Customers

Tips to save money, energy during cold weather

The cold weather has arrived in Central Florida and Lakeland Electric wants to make sure you stay warm and save money and energy during the winter season.

Tips to save money and energy

  • A fireplace is not always an efficient heat source. If not used properly it can actually make the rest of the house cooler because airflow up the chimney can remove the heated air.
  • Place portable space heaters on a hard, level, nonflammable surface. Do not put space heaters on rugs or carpets, near bedding or drapes, and keep children and pets away. Look for a model that shuts off automatically if the space heater tips over. Do not use heating equipment to dry wet clothing.
  • Be aware of the fire danger from space heaters and candles, keep such devices away from all flammable materials such as curtains and furniture, and install recommended smoke and carbon monoxide detectors.
  • An electric blanket is more economical than heating the entire house all night long.
  • Use a portable electric heater to heat only a small area. Purchase models that are thermostatically controlled. Keep it at least 3 feet from items that could catch fire such as curtains or furniture.
  • Make sure you have working smoke detectors on every floor and in every sleeping room of your house. Stay indoors and use safe heating sources.
  • Make sure vents and return air registers are not blocked by furniture, draperies, doors or other obstacles.
  • Don’t use your oven to heat your home — it’s not efficient and most importantly, it’s dangerous.
  • Do not use charcoal or other fuel-burning devices, such as grills that produce carbon monoxide.

Prepare your home for the entire winter season
Temperature settings

  • Heating a house makes up about half of your electricity bill so set your thermostat to 68 degrees or lower in the winter.
  • Making sure your thermostat is set to a temperature that suits your comfort and your wallet. Dropping the temperature by 10 -15 degrees when you’re out of the house (for eight hours) can save 5 – 15% on your heating costs, according to the US EPA. This can be easily and automatically facilitated by a programmable thermostat.

Heating and cooling equipment

  • The system heating your home is extremely important. If it's an older, less-efficient unit, upgrading to a high efficiency air-source heat pump might be a wise choice.
  • Routine maintenance — A well-maintained heating system runs more efficiently. A complete tune-up of the home heating system can cost anywhere from $50 to $100 or more, but this is a worthwhile investment and can reduce your heating bill from 3 to 10 percent. Some companies offer regular service contracts, which are convenient if you tend to forget system maintenance. Remember to replace the filter every month.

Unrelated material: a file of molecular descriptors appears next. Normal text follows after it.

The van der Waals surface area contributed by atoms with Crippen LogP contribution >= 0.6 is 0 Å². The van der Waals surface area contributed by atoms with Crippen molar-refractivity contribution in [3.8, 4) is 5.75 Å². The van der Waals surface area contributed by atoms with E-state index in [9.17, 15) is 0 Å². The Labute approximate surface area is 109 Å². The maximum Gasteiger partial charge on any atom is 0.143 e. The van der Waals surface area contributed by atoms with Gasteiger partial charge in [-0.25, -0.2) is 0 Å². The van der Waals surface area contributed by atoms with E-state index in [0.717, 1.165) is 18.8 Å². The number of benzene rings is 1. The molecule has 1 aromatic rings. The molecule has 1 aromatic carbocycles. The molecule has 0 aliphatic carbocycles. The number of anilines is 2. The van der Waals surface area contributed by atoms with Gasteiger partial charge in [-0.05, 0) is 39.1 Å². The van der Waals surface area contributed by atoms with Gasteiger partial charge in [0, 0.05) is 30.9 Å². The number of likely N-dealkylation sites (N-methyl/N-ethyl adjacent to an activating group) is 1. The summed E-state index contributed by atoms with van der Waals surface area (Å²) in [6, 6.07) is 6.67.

• Ductwork — Duct leakage can account for 20 percent of the heating and cooling cost. Getting ducts sealed should be at the top of the list for making your home energy efficient.
  • Infographic about Heating


Insulation

  • Adding insulation to your attic is one of the most cost-effective energy saving measures.
  • Weather-stripping and caulking: weather-strip door jambs and caulk any cracks around windows to prevent cool air from entering your home.
Window units

If you have a window air conditioning unit, remove it for the winter months to prevent heat from escaping through and around the unit. If it can't be moved, put a cover over it to prevent drafts.

Free Energy Audits

An energy inspection is conducted by a Lakeland Electric Energy Analyst. The representative will survey your home's insulation, duct work, Call (863) 834-9535 Monday - Friday | 7:30 am - 8:00 pm to schedule an appointment.

REEnergize Lakeland

The REEnergize Lakeland Finance program is a financing option for Lakeland Electric Customers who wish to upgrade their homes to become more energy efficient. >> Read More

Terms

FREEZE – is when the surface temperature is below freezing  (32ºF) over a large area for a significant period of time.  A freeze is a term used for the condition when vegetation is injured by these low air temperatures, regardless if Frosted is deposited.

FREEZE WARNING - is issued by the National Weather Service to make agricultural interests and the public aware of anticipated freeze conditions over a large area.

HARD FREEZE WARNING - is issued by the National Weather Service to make agricultural interests and the public aware of anticipated freeze conditions that are of four hour duration or greater, below 28ºF, and over a large area.

FROST – Is a cover of ice crystals produced by deposition of atmospheric water directly on a surface at or below freezing.